Treatment of Idiopathic Pulmonary Fibrosis With Ambrisentan: A Parallel, Randomized Trial

Study Questions:

Does ambrisentan reduce the rate of progression of idiopathic pulmonary fibrosis (IPF)?

Methods:

This was a randomized, double-blind, placebo-controlled, multicenter, international trial. Eligible participants were men and women, ages 40-80 years, who had a diagnosis of IPF for at least 3 months; those with >5% honeycombing on high-resolution computed tomography were excluded. The composite primary endpoint was time to IPF disease progression, defined as whichever of the following occurred first: death from any cause, hospitalization due to adjudicated respiratory events, or a categorical decrease in lung function.

Results:

The study was terminated early after enrollment of 492 patients (75% of intended) because an interim analysis suggested a low likelihood of showing efficacy for the endpoint by the conclusion of the study. More patients had disease progression in the ambrisentan group (n = 90 [27.4%]) than in the placebo group (n = 28 [17.2%]) (p = 0.010). Respiratory hospitalizations were seen in 44 (13.4%) and 9 (5.5%) in the ambrisentan and placebo groups, respectively (p = 0.007). Twenty-six (7.9%) patients who received ambrisentan and 6 (3.7%) who received placebo died (p = 0.100). An analysis stratified by the presence of pulmonary hypertension yielded similar results.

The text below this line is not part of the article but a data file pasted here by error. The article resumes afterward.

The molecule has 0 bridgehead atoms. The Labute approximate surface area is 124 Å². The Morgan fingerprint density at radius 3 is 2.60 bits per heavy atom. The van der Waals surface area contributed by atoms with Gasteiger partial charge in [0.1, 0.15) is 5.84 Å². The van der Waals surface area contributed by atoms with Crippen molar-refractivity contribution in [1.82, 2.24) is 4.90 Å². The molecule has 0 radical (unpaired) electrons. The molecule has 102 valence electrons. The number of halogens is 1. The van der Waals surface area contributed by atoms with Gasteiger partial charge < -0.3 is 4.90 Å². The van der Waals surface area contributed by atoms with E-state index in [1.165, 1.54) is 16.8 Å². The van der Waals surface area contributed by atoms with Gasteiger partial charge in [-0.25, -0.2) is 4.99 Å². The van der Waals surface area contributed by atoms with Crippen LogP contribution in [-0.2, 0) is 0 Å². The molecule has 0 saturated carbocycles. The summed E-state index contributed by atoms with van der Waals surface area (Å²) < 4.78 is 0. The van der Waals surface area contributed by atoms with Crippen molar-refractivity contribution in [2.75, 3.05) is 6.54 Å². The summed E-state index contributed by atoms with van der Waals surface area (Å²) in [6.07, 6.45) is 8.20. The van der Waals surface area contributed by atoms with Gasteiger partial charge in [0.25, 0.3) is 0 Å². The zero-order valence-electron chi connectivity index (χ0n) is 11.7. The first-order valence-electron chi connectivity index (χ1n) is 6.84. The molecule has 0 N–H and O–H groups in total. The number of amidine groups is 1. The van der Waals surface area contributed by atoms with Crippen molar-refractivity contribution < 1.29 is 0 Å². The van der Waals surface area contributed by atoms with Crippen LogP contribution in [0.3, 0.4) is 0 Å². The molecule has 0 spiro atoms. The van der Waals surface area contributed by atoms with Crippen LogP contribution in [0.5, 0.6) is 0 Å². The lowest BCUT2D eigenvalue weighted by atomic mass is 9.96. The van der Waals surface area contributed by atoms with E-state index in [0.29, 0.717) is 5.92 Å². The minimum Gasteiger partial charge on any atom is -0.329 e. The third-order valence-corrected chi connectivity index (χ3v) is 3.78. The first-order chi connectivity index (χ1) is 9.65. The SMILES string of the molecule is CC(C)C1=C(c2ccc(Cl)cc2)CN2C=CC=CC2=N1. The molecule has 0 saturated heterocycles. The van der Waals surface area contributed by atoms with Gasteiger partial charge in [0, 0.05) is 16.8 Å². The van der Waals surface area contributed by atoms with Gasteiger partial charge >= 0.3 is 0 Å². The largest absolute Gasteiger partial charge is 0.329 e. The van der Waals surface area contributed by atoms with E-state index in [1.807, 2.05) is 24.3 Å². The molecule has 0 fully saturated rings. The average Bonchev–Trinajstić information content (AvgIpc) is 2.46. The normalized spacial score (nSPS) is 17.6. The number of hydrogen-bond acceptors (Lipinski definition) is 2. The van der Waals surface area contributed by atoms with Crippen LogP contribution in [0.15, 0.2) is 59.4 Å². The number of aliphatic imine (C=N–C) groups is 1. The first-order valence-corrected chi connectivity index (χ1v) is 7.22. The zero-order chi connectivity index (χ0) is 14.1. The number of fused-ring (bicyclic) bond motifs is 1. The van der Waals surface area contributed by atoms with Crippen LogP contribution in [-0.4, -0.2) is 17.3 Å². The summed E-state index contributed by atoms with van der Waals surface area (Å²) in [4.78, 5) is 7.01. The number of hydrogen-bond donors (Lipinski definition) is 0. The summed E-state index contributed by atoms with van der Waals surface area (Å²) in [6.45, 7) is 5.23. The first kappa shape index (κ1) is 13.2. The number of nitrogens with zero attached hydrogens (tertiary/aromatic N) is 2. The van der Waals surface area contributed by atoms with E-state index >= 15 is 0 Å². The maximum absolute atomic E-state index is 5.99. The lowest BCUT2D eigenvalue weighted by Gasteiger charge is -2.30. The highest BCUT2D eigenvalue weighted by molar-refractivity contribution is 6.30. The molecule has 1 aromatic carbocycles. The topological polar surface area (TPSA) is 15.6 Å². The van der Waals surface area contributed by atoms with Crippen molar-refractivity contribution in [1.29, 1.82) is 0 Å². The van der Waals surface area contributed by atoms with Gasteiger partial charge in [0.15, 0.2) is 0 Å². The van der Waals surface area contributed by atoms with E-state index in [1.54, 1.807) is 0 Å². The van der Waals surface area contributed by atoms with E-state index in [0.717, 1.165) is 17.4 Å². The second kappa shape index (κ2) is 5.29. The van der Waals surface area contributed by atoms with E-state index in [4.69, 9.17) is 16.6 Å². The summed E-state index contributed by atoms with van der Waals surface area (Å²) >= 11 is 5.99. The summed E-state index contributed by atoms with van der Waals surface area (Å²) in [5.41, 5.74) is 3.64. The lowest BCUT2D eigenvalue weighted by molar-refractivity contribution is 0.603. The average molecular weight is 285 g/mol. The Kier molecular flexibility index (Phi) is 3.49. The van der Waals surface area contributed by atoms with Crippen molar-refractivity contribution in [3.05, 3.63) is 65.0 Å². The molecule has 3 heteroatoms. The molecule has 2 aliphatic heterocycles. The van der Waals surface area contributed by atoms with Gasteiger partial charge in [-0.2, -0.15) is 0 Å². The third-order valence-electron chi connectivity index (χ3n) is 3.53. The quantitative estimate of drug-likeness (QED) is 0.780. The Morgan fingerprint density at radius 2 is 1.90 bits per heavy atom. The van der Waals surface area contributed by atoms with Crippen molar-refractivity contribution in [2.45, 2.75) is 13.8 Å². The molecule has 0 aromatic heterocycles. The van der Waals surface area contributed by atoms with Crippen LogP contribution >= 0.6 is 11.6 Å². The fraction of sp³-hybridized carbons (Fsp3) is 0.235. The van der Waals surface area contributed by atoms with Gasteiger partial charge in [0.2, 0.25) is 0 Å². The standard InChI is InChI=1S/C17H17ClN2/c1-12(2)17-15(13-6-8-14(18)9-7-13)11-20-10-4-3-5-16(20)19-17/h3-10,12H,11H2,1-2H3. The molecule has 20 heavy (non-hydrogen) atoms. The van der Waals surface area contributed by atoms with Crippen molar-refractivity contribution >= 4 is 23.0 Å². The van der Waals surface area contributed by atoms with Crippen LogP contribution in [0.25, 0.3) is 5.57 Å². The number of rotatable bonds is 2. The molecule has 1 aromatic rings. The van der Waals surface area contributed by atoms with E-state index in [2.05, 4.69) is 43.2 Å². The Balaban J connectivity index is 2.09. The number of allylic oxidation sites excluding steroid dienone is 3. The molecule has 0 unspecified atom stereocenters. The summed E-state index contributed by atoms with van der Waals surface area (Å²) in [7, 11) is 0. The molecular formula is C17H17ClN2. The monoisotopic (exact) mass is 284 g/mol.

Conclusions:

The authors concluded that ambrisentan was not effective in treating IPF, and may be associated with accelerated disease progression.

Perspective:

This multicenter, prospective study provides convincing evidence that ambrisentan is ineffective as a treatment for patients with IPF, and may actually increase the likelihood of disease progression. It should not be used in this population, and should not be evaluated further as a therapeutic option for this disease entity.

Clinical Topics: Heart Failure and Cardiomyopathies, Noninvasive Imaging, Pulmonary Hypertension and Venous Thromboembolism, Pulmonary Hypertension, Computed Tomography, Nuclear Imaging

Keywords: DNA-Activated Protein Kinase, Tomography, X-Ray Computed, Idiopathic Pulmonary Fibrosis, Hypertension, Pulmonary, Phenylpropionates, DNA Repair, Disease Progression, Pyridazines


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